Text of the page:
Hi Joe, amazed to read on your amazing stories of a guy who was at your gig in Bristol, England in the 70s.I hitched down from Oxford to catch it, in fact you were supported by local Oxford heroes "The Global Village Trucking Company." Remember you played the Hokie Cokie for an encore after a set that incuded most of the Paris sessions album. You might like to check out a book written by my former landlady, sociologist, & ex band leader of the Mistakes & Jane Goes Shopping. It's called Frock Rock by Mavis Bayton & it's published by Oxford University Press. Thanks for many years of great music, intelligence & humour ... Richard.

A Fantasy: Tearin' Down the Establishment


If none of this story seems to make any sense to you, do not fret. None of the occurrences are really possible i.e. Kassidy and I were 3 years old at the time and certainly could not drive a red VW microbus.

Basically disregard anything that doesn't seem right, because it isn't. It makes sense only to Kassidy and myself, and to share this understanding, a few hundred thorough viewings of 'Woodstock' and 'Alice's Restaurant' are necessary.


It was a dark and stormy night. The year was 1984 and the punks were ruling their hairsprayed universe.

But the times they were a-changin'. For little did they know that deep in the heart of Arlo Guthrie's church, the hippies were conspirin'.

They had a plan: to take down the establishment. But first they had to get the eighties freaks out of the way. The hippies were tolerant of all walks of life, and they admired the eighties freaks' spirit, but they were going about it the wrong way (Gowan. Need we say more?)

The hippies tried to get Country Joe McDonald to lead the pack, but alas, his war stoppin' days were over. He had put down his army ensemble and geetar for the button-down life of teaching high school science at St. Joseph Scollard Hall under the pseudonym 'John MacDonald'... so they got Bob Dylan instead.

Second in command were good ol' Arlo, Joan Baez, Joni Mitchell, Robert Plant, Richie Havens, Lou Reed and Joe Cocker.

Their main plan: to take out the leader of the eighties freaks, Gowan, and his army of hired goons, Bauhaus, and teach him the error of his ways.

"Here's the specifics." said Bob Dylan. "The eighties freaks are having a rave tonight at 8:00 at Starlight. While Gowan is getting ready we'll create a diversion."

"I don't know how many of you can dig how many people there are, man. Like I was rappin' to the fuzz, right. Can you dig it? Man, there's supposed to be a million and a half people there by tonight, man. Can you dig that? The New York State thruway's closed, man! Yeah, it's far out, man. Lotta freaks." rambled Arlo Guthrie.

"What did he say?" asked Joan Baez.

"Oh, just ignore him." said Joni Mitchell. "He's just one of our many raving derelicts."

And so their plan unraveled.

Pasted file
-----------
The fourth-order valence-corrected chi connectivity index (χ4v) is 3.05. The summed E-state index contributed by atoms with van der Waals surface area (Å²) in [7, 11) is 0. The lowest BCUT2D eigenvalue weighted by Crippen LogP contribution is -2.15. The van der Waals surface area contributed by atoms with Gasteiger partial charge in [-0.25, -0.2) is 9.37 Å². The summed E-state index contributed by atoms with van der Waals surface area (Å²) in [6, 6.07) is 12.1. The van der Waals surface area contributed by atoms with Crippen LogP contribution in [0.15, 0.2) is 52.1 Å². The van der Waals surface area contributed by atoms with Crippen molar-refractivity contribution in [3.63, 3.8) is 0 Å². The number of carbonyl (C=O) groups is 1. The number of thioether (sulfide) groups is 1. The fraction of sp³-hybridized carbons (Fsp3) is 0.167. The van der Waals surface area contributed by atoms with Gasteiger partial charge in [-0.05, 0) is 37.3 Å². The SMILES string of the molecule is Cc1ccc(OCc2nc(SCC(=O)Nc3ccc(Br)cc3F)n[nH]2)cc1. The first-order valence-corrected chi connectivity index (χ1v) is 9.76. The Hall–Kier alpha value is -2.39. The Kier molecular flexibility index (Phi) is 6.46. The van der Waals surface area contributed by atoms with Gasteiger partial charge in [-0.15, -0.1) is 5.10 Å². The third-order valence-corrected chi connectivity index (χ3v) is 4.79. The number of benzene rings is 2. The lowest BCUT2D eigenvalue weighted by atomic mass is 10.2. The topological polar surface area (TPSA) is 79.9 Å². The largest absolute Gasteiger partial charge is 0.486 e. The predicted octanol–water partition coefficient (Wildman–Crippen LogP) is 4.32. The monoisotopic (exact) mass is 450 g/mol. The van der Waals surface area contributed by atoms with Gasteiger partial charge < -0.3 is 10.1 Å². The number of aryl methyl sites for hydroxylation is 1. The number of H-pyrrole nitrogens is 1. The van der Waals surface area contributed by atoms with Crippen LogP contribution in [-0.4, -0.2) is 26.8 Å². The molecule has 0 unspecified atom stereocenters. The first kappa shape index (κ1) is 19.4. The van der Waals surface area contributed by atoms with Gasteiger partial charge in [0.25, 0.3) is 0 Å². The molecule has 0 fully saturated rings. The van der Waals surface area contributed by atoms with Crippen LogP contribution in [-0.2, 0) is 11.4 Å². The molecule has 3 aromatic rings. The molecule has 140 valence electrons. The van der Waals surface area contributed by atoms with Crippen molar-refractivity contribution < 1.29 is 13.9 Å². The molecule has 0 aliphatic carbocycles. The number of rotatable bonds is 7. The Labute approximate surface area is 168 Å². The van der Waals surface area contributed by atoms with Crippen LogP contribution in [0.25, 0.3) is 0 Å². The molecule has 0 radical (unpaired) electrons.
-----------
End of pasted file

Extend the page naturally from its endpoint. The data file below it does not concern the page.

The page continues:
"Whatta we do, boss?" asked Lou Reed.

"We bring out the big guns... Leonard Cohen."

The group was taken aback with shock as a dark figure holding a cigarette emerged from the shadows. As the smoke cleared, the face of Leonard Cohen appeared.

Meanwhile, at the Starlight in downtown North Bay, Ontario, the eighties freaks were preparing for the rave by setting up their mist machines and Poison posters. Gowan was sitting at the head of the bar yelling orders to his goons, Bauhaus, and his special guest, Modo.

"Hey, lads, get the makeup crew in here with more orange eyeshadow and rouge. And those posters are too straight. Unstraighten them. Crooked is cool, brother." He took a sip of his daiquiri. "Oh, and boys, what hot acts did you get for me tonight?"

"Well boss, the Northern Pikes, Loverboy, A-Ha and Wham all said yes. Boy George jumped at the chance and David Bowie rudely declined." answered Modo.

"Did you get those two delicious Coreys from that movie 'License to Drive'?" asked Gowan.

"But boss, they're not musicians, they're actors."

"And they're adorable actors. I want the two Coreys here by 8:00 or you're all fired. Is that clear, Modo?" and with that he threw his daiquiri in Modo's face and stomped up to his hotel room to sulk, leaving his hired goons in charge.

"LEONARD COHEN!" the group exclaimed.

"Groovy, man. I thought you were dead, man. Can you dig it? What a trip." said Arlo.

"Can I have a little help from me friends, here? I mean, am I the only one seeing things?" asked a bewildered Joe Cocker.

"Just because no one buys my records, that doesn't mean I'm dead. I never die." said Leonard Cohen, slick as in his earlier days.

Come on, man. It's a long flight from Massachusetts to North Bay. Let's haul out." Arlo said.

Suddenly an unexpected visitor flew through the window: the vampire Keith Richards.

Just then, Nigel Planer (best known for his role as 'Neil' in the hit British TV series 'The Young Ones') emerged from the bathroom. "OH NO! Keith's dead, but still alive, like Leonard Cohen!"

This upset Leonard, so he dropped a walk-in humidor on Nigel's head.